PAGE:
What happens when you’re called for a naturalization interview?
A friend recently completed the citizenship process in New York City, with the time from start to finish taking about five months. Though his case was solid, interview day was cause for some jitters.
After arriving at the USCIS office in Long Island City, John was asked to provide fingerprints to ensure they matched with the ones on his application. Then the waiting began, and though his appointment was scheduled for 2 p.m., he wasn’t called until after 4 p.m.
After being sworn to tell the truth by the USCIS interviewer, the questions began in earnest. The file of paperwork that the officer had on John was extensive, dating back to his initial application for permanent residence (he married a U.S. citizen). That marriage ended in divorce and the officer asked questions about it – nothing hugely intrusive, but he did want to make sure that the marriage wasn’t entered into solely for legalization purposes. (It definitely wasn’t.)
Another issue that arose was that of Selective Service. All males aged between 18 and 26 are required by law to register for Selective Service – basically, military availability in the extremely unlikely event of a draft.
John was 23 when he was issued with his green card, but he wasn’t aware of the Selective Service directive. Failing to register cost him his chance at citizenship when he was 27, as the officer who interviewed him at that time said he would have to get a letter of absolution from Selective Service.
He waited until he was 31 years old to re-apply for citizenship to completely inoculate himself against further Selective Service problems. To become a citizen one has to possess “good moral character” in the five-year period preceding the naturalization application. Failing to register for Selective Service can be considered as a lack of moral character, so John waited five years after he turned 26 – the last age for registering – to wipe the good moral character slate clean, so to speak.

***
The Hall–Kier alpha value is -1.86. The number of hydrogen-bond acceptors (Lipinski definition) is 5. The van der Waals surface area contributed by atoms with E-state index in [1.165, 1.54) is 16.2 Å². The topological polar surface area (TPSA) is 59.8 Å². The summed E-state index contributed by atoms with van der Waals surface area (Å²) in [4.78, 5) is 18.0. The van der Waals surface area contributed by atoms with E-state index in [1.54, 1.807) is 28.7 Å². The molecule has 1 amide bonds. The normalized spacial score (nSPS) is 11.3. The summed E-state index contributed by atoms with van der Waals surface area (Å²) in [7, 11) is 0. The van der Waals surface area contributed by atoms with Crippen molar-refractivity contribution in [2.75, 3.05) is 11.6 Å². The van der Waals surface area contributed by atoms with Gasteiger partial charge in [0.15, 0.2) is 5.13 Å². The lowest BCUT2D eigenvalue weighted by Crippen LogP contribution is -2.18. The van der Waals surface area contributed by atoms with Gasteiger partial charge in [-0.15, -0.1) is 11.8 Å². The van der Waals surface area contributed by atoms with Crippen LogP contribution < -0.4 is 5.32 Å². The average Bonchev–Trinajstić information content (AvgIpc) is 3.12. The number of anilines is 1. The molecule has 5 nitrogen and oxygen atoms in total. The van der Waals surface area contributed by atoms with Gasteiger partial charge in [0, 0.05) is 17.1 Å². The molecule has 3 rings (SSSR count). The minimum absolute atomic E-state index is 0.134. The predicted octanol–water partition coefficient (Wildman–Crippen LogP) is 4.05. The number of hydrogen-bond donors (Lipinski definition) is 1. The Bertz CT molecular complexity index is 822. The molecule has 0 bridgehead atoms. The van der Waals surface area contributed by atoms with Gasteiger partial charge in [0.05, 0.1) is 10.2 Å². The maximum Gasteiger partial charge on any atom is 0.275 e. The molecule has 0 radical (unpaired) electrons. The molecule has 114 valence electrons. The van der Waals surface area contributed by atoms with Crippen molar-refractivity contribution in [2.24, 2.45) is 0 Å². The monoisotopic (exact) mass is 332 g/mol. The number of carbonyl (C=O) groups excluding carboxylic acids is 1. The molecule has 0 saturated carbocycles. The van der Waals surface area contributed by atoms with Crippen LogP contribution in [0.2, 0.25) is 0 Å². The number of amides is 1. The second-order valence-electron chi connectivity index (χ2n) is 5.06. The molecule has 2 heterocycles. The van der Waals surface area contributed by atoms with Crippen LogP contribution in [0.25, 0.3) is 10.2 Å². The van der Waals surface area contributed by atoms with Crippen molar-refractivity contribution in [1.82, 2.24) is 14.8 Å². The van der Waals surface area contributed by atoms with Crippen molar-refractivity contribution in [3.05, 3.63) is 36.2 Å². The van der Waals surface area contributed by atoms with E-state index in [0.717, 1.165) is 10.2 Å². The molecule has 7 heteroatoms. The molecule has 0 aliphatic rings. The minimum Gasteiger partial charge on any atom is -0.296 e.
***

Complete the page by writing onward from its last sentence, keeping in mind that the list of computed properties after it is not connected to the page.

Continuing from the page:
He had his letter from Selective Service to provide the USCIS officer, who John said didn’t seem particularly pleased with the registration oversight, but accepted it as a genuine mistake and moved on.
John was asked about his absences from the U.S. – a couple of them lasted several months in duration due to the death of his father. The officer even asked for a death certificate to prove his story was true.
One thing that never came up was tax compliance. John had all his tax returns at the ready, but the officer never asked.
The written English test and the questions on U.S. civics were easy for John. After a roughly half-hour interview, John was told by the officer that he would be recommended for naturalization approval. We’ll tell you about the swearing-in next week.
Every naturalization candidate has a different experience. A woman in the waiting room with John was asked by her interviewer to provide a detailed tax history. And a friend of his was approved for citizenship a couple of years back even though he too failed to register for Selective Service.
The important thing for candidates is to be totally prepared for all questions, and if they never arise, then all the better.
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